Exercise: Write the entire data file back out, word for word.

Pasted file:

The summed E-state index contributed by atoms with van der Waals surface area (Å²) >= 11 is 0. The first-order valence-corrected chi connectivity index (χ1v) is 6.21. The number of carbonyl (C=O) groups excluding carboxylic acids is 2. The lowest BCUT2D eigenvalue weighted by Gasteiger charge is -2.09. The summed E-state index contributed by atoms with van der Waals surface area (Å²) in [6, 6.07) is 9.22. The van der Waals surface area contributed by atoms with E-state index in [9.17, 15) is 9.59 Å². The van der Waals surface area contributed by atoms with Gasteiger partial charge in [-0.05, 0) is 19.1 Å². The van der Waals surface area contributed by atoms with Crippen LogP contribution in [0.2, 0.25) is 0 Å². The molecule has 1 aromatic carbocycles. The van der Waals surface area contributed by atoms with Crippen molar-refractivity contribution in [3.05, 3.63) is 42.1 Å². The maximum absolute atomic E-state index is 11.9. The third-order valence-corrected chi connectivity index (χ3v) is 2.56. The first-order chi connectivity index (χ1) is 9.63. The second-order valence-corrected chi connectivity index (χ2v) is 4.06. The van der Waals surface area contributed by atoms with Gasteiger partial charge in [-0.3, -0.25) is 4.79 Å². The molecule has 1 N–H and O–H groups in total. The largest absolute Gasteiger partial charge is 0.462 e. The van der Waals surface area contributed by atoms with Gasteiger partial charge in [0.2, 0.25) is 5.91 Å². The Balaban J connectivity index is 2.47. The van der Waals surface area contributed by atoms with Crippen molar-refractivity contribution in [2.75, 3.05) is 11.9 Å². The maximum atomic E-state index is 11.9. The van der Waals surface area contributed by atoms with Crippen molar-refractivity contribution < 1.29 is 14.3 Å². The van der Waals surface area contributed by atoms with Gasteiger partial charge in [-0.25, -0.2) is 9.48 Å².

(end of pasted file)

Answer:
The summed E-state index contributed by atoms with van der Waals surface area (Å²) >= 11 is 0. The first-order valence-corrected chi connectivity index (χ1v) is 6.21. The number of carbonyl (C=O) groups excluding carboxylic acids is 2. The lowest BCUT2D eigenvalue weighted by Gasteiger charge is -2.09. The summed E-state index contributed by atoms with van der Waals surface area (Å²) in [6, 6.07) is 9.22. The van der Waals surface area contributed by atoms with E-state index in [9.17, 15) is 9.59 Å². The van der Waals surface area contributed by atoms with Gasteiger partial charge in [-0.05, 0) is 19.1 Å². The van der Waals surface area contributed by atoms with Crippen LogP contribution in [0.2, 0.25) is 0 Å². The molecule has 1 aromatic carbocycles. The van der Waals surface area contributed by atoms with Crippen molar-refractivity contribution in [3.05, 3.63) is 42.1 Å². The maximum absolute atomic E-state index is 11.9. The third-order valence-corrected chi connectivity index (χ3v) is 2.56. The first-order chi connectivity index (χ1) is 9.63. The second-order valence-corrected chi connectivity index (χ2v) is 4.06. The van der Waals surface area contributed by atoms with Gasteiger partial charge in [-0.3, -0.25) is 4.79 Å². The molecule has 1 N–H and O–H groups in total. The largest absolute Gasteiger partial charge is 0.462 e. The van der Waals surface area contributed by atoms with Gasteiger partial charge in [0.2, 0.25) is 5.91 Å². The Balaban J connectivity index is 2.47. The van der Waals surface area contributed by atoms with Crippen molar-refractivity contribution in [2.75, 3.05) is 11.9 Å². The maximum atomic E-state index is 11.9. The van der Waals surface area contributed by atoms with Crippen molar-refractivity contribution < 1.29 is 14.3 Å². The van der Waals surface area contributed by atoms with Gasteiger partial charge in [-0.25, -0.2) is 9.48 Å².